Best Practices

Educating the Whole Child: Recognizing and Celebrating Diversity

Clarissa Martínez
A Diverse Group of Students Listening To Teacher
October 27, 2021

Years ago, there was a popular bumper sticker that read “Think globally, act locally.” This is what comes to mind when I think of how we as early childhood educators consider our work with topics such as diversity, equity, and inclusion. In the past year or so, communities around the United States and across the globe have been reflecting on what it means to be part of a multicultural society. This topic, and the feelings and questions it raises, can be complex, but when we think of how we teach young children about these concepts, it helps to think “small.”

Let’s begin with our philosophy and approach at Teaching Strategies. At the heart of everything we do is the individual child. When we think of each child individually and consider what they know, who they love, what they see and hear in their everyday lives, what they enjoy, what scares them, what delights them, and what motivates them, the task becomes a bit more focused.

An analogy I use when thinking about introducing concepts around diversity to young children is how young children develop—from the center out. Just as babies must develop their core muscles first to roll over, sit up, and crawl, preschool children first develop their sense of self and their sense of family and community. So, what are these “core muscles” we support in our curriculum?

The words that we choose matter.

Throughout our materials, we intentionally choose names, pronouns, terms, and phrases that celebrate the diversity of the children and families we serve. Our goal is to use language that is as inclusive as possible.

  • Family Experiences: We use inclusive terms like home, family, and “family members.”
  • Strengths-Based, Child-Centered Language: In our 38 objectives for development and learning, you will notice we use terms like “traveling skills” to include all children—to be inclusive of children who walk or use a wheelchair, walker, or any other assistance device to move from one place to another. You might also notice that we invite and encourage children to participate in learning experiences. For us, this emphasizes that we see teachers as learning partners along with the children.
  • Gender: We refer to children or everyone instead of “boys and girls.” We use the pronouns they/them in addition to he/him and she/her, and we offer “Non-binary” and “Prefer not to say” options in GOLD child profiles.
  • Spanish translation and transadaptations: Our Spanish materials are translated and transadaptated to build on prior knowledge and celebrate the cultural and linguistic diversity of Spanish-speaking children.

Our materials reflect our intentional approach to inclusion.

  • Foundation Volumes: Each volume includes guidance to individualize learning experiences and interactions and to ensure they are reflective of the children’s community. For example, in Volume 1: The Foundation, you will find “Individual Differences” and “How Culture May Impact” sections focused on social–emotional, physical, cognitive, and language development.
  • Daily Resources: You can find targeted guidance to support children who are English-language learners and children with disabilities in the “Including All Children” sections throughout our daily plans and Intentional Teaching Experiences.
  • Teaching Guides: Even the study topics we offer are intentionally chosen to reflect and celebrate the diversity of your local community! Topics like clothes and buildings allow all children to see themselves and their community. We encourage teachers to focus on what the child can see and experience with their families, such as trips to the local laundromat or hardware store. These study topics also allow families to be the “star” in their children’s class! What is more thrilling than having your very own family member visit the classroom (in person or via video call) as a community expert to talk about their job related to the study topic? We want to celebrate all the helpers in our community with each study! We want children to see how the people in their community contribute!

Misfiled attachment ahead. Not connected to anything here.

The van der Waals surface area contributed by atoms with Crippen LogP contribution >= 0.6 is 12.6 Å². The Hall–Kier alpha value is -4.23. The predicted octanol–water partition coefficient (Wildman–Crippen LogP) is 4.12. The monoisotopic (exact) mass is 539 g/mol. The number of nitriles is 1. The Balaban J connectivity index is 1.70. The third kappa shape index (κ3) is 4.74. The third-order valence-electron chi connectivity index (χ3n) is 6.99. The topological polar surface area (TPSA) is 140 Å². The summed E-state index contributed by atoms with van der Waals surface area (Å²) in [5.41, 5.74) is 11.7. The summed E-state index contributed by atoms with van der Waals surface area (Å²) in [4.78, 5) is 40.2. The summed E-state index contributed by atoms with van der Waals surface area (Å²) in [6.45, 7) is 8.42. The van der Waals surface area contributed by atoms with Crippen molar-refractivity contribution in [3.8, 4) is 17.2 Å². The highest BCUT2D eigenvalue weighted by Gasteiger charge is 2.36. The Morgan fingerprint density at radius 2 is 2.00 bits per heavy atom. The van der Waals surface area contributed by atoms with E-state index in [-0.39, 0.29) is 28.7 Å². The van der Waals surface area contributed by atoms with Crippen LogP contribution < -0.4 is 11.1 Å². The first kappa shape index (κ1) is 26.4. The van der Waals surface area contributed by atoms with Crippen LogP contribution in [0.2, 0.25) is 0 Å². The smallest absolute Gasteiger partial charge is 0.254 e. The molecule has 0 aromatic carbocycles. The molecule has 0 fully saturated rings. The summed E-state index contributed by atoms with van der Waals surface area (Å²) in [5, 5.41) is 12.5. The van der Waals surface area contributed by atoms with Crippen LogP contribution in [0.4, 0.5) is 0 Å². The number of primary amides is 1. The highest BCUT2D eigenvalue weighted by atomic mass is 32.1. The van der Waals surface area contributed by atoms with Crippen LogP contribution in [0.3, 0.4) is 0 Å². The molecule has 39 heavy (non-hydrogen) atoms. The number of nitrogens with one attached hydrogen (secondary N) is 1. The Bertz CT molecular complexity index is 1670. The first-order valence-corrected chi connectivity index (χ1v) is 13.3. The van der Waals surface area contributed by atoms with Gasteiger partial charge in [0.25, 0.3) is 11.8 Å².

• Children’s Book Collection: Our goal for the books we include in our Children’s Book Collection is for every child to see themselves and their family. Regardless of the child’s background, family composition, abilities, race, gender, or ethnicity, we want children to connect with the characters they see in literature.

What are children learning about diversity?

In The Creative Curriculum for Preschool classroom, where these elements of diversity, equity, and inclusion inform interactions and experiences, the children are learning

  • the language to describe themselves and their family,
  • the ability to recognize their own feelings and the feelings of others,
  • how to notice and describe what they have in common with each other and how they are different,
  • practice using social skills to treat each other with fairness and kindness, and
  • how to demonstrate confidence to stand up for themselves and for others.

These are lessons children are learning every single day, whether we adults are aware of it or not. As we model these lessons, we are demonstrating what it looks like to recognize and celebrate the diversity of the people around us.

Though this can be a sensitive topic for many adults, children are just beginning their understanding of their world. I sincerely hope we at Teaching Strategies, and the materials we create, can help you with our supportive strategies and suggestions for creating a learning environment that intentionally celebrates diversity each and every day.

 

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